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Cyber experts see an increase in ransomware attacks during the pandemic

Ransomware typically starts with an email that convinces a user to download a file, provide sensitive login information or otherwise grant access.

SAN DIEGO — Ransomware continues to hit companies large and small. Systems at Scripps Health remain unusable after a ransomware attack last week. On Saturday, the Colonia Pipeline company, which runs a fuel pipeline along the East Coast, said hackers also targeted their infrastructure. 

These types of attacks are hardly unique and cyber experts have seen an increase during the pandemic as workers connect remotely.

“Our industrial networks are way more connected than they ever have been before. We haven't historically invested in them as much. Once we do that, we will see a lot of that risk reduced,” said Rob Lee, a former intelligence officer with the National Security Agency who now runs cybersecurity firm Dragos. 

Ransomware typically starts with an email that convinces a user to download a file, provide sensitive login information or otherwise grant access to a corporate computer.

Cyber security experts urge users to remain vigilant about suspicious emails and to use caution before downloading files, clicking on links or inserting external drives. Hackers may impersonate company officials as a way to gain the confidence of the reader. 

Once inside, the hackers take hold of the system and spread through the network. 

"The cybercriminal works laterally through the computer networks to then find the target machines or machines and then encrypt the data and send them the ransom note,” explained Scott Schober, CEO of cybersecurity firm Berkeley Varitronics Systems.

Hackers often demand money, usually in the form of untraceable digital currency, in exchange for ending their grip on the network. Internet security company Sonicwall estimated ransomware cases increased 40% in 2020 and the average payout has increased from a few thousand dollars in 2018 to more than $230,000. Although law enforcement has traditionally discouraged paying the ransom.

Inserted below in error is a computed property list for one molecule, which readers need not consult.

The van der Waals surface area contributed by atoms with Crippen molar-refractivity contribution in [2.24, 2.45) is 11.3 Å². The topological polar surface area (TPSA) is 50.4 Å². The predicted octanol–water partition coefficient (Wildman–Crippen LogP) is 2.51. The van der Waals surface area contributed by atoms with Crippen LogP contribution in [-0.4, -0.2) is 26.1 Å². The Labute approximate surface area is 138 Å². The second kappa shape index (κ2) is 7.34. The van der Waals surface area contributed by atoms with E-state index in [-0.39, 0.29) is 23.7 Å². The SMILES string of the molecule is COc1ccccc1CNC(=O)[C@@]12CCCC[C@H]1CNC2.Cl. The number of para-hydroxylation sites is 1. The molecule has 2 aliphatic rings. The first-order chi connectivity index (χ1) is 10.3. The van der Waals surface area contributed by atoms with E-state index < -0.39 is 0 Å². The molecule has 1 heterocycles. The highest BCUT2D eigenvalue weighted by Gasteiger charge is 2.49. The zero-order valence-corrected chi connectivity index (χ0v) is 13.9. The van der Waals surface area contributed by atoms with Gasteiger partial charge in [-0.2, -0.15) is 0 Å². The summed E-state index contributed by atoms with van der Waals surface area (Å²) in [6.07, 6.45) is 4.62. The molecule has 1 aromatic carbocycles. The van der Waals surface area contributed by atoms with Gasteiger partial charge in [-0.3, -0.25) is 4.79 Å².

“The FBI is very specific about don't pay any ransom because you may never get back what you're paying for anyway,” said Jeff Harp, a retired special agent-in-charge with the FBI San Francisco office. 

Cyber experts believe one reason for the increase in ransomware may be the pandemic. Companies were forced to quickly find ways for employees to work remotely, which may have led to more vulnerabilities. In some cases, the ransomware originated with third-party vendors who may have their own security policies. 

“The payload then moves across the organization quickly, locking up computers as it goes. Within a matter of hours, the entire IT infrastructure is down,” said Caleb Barlow, CEO of CynergisTek, a healthcare cybersecurity firm. “Their thesis is if they cause a lot of harm, they are more likely to get paid.” 

Even if companies manage to wrestle back their network, there are often lasting effects. 

Businesses must upgrade their security and determine what data may have been compromised. In some cases, hackers are holding consumer data for ransom, which could be copied and used separately for identity theft. 

“It's death by a thousand cuts,” said Armen Najarian with RSA Security. “That's the concern that yet another important bit of information is now out there among the organized fraud communities. 

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